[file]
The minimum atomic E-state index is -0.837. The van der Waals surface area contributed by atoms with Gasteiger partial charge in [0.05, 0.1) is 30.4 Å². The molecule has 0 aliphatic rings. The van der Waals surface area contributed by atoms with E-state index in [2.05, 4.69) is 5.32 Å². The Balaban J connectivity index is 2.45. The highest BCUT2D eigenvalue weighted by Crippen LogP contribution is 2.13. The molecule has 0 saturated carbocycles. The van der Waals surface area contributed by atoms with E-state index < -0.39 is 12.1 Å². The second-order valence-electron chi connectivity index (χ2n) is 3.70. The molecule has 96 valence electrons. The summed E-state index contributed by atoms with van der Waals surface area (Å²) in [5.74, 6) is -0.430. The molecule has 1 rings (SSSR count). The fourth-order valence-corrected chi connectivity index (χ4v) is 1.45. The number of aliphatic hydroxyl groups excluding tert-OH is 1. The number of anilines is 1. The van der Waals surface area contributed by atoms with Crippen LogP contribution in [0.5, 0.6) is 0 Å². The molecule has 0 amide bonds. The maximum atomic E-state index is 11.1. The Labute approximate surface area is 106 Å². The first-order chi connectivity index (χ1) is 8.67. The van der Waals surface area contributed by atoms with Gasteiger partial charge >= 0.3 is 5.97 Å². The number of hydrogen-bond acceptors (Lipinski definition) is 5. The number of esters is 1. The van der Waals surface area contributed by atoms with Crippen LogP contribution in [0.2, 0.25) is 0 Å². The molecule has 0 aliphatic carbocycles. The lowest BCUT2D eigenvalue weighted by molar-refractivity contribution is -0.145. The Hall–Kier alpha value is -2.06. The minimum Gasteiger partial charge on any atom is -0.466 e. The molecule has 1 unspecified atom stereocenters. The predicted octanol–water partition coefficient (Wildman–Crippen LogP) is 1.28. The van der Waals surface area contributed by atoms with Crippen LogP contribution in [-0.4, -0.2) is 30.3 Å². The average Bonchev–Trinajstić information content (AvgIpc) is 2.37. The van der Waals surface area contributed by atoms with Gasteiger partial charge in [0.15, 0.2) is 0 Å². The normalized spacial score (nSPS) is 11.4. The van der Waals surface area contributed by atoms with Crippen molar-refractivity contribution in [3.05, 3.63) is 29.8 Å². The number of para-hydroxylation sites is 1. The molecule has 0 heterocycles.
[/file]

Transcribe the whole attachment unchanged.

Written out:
The minimum atomic E-state index is -0.837. The van der Waals surface area contributed by atoms with Gasteiger partial charge in [0.05, 0.1) is 30.4 Å². The molecule has 0 aliphatic rings. The van der Waals surface area contributed by atoms with E-state index in [2.05, 4.69) is 5.32 Å². The Balaban J connectivity index is 2.45. The highest BCUT2D eigenvalue weighted by Crippen LogP contribution is 2.13. The molecule has 0 saturated carbocycles. The van der Waals surface area contributed by atoms with E-state index < -0.39 is 12.1 Å². The second-order valence-electron chi connectivity index (χ2n) is 3.70. The molecule has 96 valence electrons. The summed E-state index contributed by atoms with van der Waals surface area (Å²) in [5.74, 6) is -0.430. The molecule has 1 rings (SSSR count). The fourth-order valence-corrected chi connectivity index (χ4v) is 1.45. The number of aliphatic hydroxyl groups excluding tert-OH is 1. The number of anilines is 1. The van der Waals surface area contributed by atoms with Crippen LogP contribution in [0.5, 0.6) is 0 Å². The molecule has 0 amide bonds. The maximum atomic E-state index is 11.1. The Labute approximate surface area is 106 Å². The first-order chi connectivity index (χ1) is 8.67. The van der Waals surface area contributed by atoms with Gasteiger partial charge >= 0.3 is 5.97 Å². The number of hydrogen-bond acceptors (Lipinski definition) is 5. The number of esters is 1. The van der Waals surface area contributed by atoms with Crippen LogP contribution in [0.2, 0.25) is 0 Å². The molecule has 0 aliphatic carbocycles. The lowest BCUT2D eigenvalue weighted by molar-refractivity contribution is -0.145. The Hall–Kier alpha value is -2.06. The minimum Gasteiger partial charge on any atom is -0.466 e. The molecule has 1 unspecified atom stereocenters. The predicted octanol–water partition coefficient (Wildman–Crippen LogP) is 1.28. The van der Waals surface area contributed by atoms with Crippen LogP contribution in [-0.4, -0.2) is 30.3 Å². The average Bonchev–Trinajstić information content (AvgIpc) is 2.37. The van der Waals surface area contributed by atoms with Gasteiger partial charge in [0.15, 0.2) is 0 Å². The normalized spacial score (nSPS) is 11.4. The van der Waals surface area contributed by atoms with Crippen molar-refractivity contribution in [3.05, 3.63) is 29.8 Å². The number of para-hydroxylation sites is 1. The molecule has 0 heterocycles.